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18. There on the altar was his image set, The lamp before it burning night and day, And there was incensed, when his votaries met Before the sacred shrine, their beads to say, And for his fancied intercession pray, Devoutly as in faith they bent the knee. Such adoration they were taught to pay;

Good man, how little had he ween'd that he Should thus obtain a place in Rome's idolatry !

19. But chiefly there the Mother of our Lord, His blessed daughter, by the multitude Was for their special patroness adored. Amid the square on high her image stood, Clasping the Babe in her beatitude, The Babe Divine on whom she fix'd her sight; And in their hearts, albe the work was rude,

It rais'd the thought of all-commanding might, Combin'd with boundless love and mercy infinite.

20. To this great family the Jesuit brought His new-found children now; for young and old He deem'd alike his children while he wrought For their salvation, ... seeking to unfold The saving mysteries in the creed enroll'd, To their slow minds, that could but ill conceive The import of the mighty truths he told.

But errors they have none to which they cleave, And whatsoe'er he tells they willingly believe.

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21.
Safe from that pride of ignorance were they
That with small knowledge thinks itself full wise.
How at believing aught should these delay,
When every where new objects met their eyes
To fill the soul with wonder and surprise ?
Not of itself, but by temptation bred,
In man doth impious unbelief arise;

It is our instinct to believe and dread,
God bids us love, and then our faith is perfected.

22.
Quick to believe, and slow to comprehend,
Like children, unto all the teacher taught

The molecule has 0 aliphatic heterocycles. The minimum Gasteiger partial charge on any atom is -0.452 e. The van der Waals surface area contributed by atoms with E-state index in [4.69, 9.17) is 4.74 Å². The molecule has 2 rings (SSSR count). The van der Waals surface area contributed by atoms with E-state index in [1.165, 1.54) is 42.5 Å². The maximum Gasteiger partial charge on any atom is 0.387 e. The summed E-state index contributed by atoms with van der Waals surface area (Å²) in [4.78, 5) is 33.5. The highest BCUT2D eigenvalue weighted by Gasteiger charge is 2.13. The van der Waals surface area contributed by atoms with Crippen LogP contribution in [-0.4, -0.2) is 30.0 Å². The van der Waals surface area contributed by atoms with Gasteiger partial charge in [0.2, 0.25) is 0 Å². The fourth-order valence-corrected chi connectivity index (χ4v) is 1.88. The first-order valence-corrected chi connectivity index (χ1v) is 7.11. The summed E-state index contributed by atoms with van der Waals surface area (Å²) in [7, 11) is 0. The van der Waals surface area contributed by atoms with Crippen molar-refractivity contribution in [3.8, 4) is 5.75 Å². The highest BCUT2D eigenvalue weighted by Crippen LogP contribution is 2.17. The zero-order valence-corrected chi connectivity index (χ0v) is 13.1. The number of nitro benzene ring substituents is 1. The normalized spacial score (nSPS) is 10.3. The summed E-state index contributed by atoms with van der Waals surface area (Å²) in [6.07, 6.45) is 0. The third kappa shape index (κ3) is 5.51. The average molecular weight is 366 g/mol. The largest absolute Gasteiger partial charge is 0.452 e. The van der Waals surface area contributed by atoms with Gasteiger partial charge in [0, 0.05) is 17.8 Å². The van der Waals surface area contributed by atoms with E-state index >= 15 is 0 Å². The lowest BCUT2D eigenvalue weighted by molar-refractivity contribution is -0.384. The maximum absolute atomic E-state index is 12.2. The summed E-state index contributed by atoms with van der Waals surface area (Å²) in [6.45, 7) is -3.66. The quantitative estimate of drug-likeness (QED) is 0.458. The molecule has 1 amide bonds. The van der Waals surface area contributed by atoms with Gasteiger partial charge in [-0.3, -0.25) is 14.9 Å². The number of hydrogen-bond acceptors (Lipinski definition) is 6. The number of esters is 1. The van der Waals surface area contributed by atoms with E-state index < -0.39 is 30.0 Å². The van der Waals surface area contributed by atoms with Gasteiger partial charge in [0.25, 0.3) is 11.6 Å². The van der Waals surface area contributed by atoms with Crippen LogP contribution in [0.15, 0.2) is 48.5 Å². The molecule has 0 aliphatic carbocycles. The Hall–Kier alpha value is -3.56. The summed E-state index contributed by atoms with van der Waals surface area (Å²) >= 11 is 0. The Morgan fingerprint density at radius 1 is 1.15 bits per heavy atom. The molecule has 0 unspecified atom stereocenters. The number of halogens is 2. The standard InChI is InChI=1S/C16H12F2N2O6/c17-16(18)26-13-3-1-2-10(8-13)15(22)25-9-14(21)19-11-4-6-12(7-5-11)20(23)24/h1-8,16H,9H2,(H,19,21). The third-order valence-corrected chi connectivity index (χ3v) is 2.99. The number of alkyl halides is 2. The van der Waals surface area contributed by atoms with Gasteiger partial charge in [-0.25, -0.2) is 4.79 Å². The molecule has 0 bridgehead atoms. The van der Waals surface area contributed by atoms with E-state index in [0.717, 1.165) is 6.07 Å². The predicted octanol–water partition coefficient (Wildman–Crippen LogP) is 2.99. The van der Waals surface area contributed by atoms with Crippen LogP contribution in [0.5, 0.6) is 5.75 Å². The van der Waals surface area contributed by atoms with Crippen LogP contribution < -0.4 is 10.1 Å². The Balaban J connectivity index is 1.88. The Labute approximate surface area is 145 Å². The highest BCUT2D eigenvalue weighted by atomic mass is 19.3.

Submissively an easy ear they lend :
And to the font at once he might have brought
These converts, if the Father had not thought
Theirs was a case for wise and safe delay,
Lest lightly learnt might lightly be forgot ;

And meanwhile due instruction day by day
Would to their opening minds the sense of truth convey.

23.
Of this they reck'd not whether soon or late ;
For overpowering wonderment possest
Their faculties; and in this new estate
Strange sights and sounds and thoughts well nigh

opprest
Their sense, and raised a turmoil in the breast
Resenting less of pleasure than of pain ;
And sleep afforded them no natural rest,

But in their dreams, a mixed disorder'd train,
The busy scenes of day disturb’d their hearts again.

24. Even when the spirit to that secret wood Return'd, slow Mondai's silent stream beside, No longer there it found the solitude Which late it left: strange faces were descried, Voices, and sounds of music far and wide, And buildings seem'd to tower amid the trees, And forms of men and beasts on every side,

As ever wakeful fancy hears and sees, All things that it had heard, and seen, and more

than these.

25.

For in their sleep strange forms deform’d they saw
Of frightful fiends, their ghostly enemies,
And souls who must abide the rigorous law
Weltering in fire, and there with dolorous cries